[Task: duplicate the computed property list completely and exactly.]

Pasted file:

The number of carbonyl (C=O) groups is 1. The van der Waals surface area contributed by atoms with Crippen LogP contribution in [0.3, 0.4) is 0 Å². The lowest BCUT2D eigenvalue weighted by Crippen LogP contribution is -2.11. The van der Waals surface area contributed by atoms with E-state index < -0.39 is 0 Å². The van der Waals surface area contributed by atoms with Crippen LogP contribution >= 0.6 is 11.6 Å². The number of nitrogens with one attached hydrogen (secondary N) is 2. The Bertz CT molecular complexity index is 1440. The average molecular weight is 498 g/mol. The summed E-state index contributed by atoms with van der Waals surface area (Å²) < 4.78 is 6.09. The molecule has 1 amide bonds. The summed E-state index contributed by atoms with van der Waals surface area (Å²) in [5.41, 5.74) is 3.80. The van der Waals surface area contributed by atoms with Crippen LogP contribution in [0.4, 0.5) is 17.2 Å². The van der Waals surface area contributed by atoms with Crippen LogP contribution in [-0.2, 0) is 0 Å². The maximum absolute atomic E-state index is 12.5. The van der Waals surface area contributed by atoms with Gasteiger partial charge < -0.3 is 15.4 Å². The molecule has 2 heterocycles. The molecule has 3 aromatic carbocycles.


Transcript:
The number of carbonyl (C=O) groups is 1. The van der Waals surface area contributed by atoms with Crippen LogP contribution in [0.3, 0.4) is 0 Å². The lowest BCUT2D eigenvalue weighted by Crippen LogP contribution is -2.11. The van der Waals surface area contributed by atoms with E-state index < -0.39 is 0 Å². The van der Waals surface area contributed by atoms with Crippen LogP contribution >= 0.6 is 11.6 Å². The number of nitrogens with one attached hydrogen (secondary N) is 2. The Bertz CT molecular complexity index is 1440. The average molecular weight is 498 g/mol. The summed E-state index contributed by atoms with van der Waals surface area (Å²) < 4.78 is 6.09. The molecule has 1 amide bonds. The summed E-state index contributed by atoms with van der Waals surface area (Å²) in [5.41, 5.74) is 3.80. The van der Waals surface area contributed by atoms with Crippen LogP contribution in [0.4, 0.5) is 17.2 Å². The van der Waals surface area contributed by atoms with Crippen LogP contribution in [-0.2, 0) is 0 Å². The maximum absolute atomic E-state index is 12.5. The van der Waals surface area contributed by atoms with Gasteiger partial charge < -0.3 is 15.4 Å². The molecule has 2 heterocycles. The molecule has 3 aromatic carbocycles.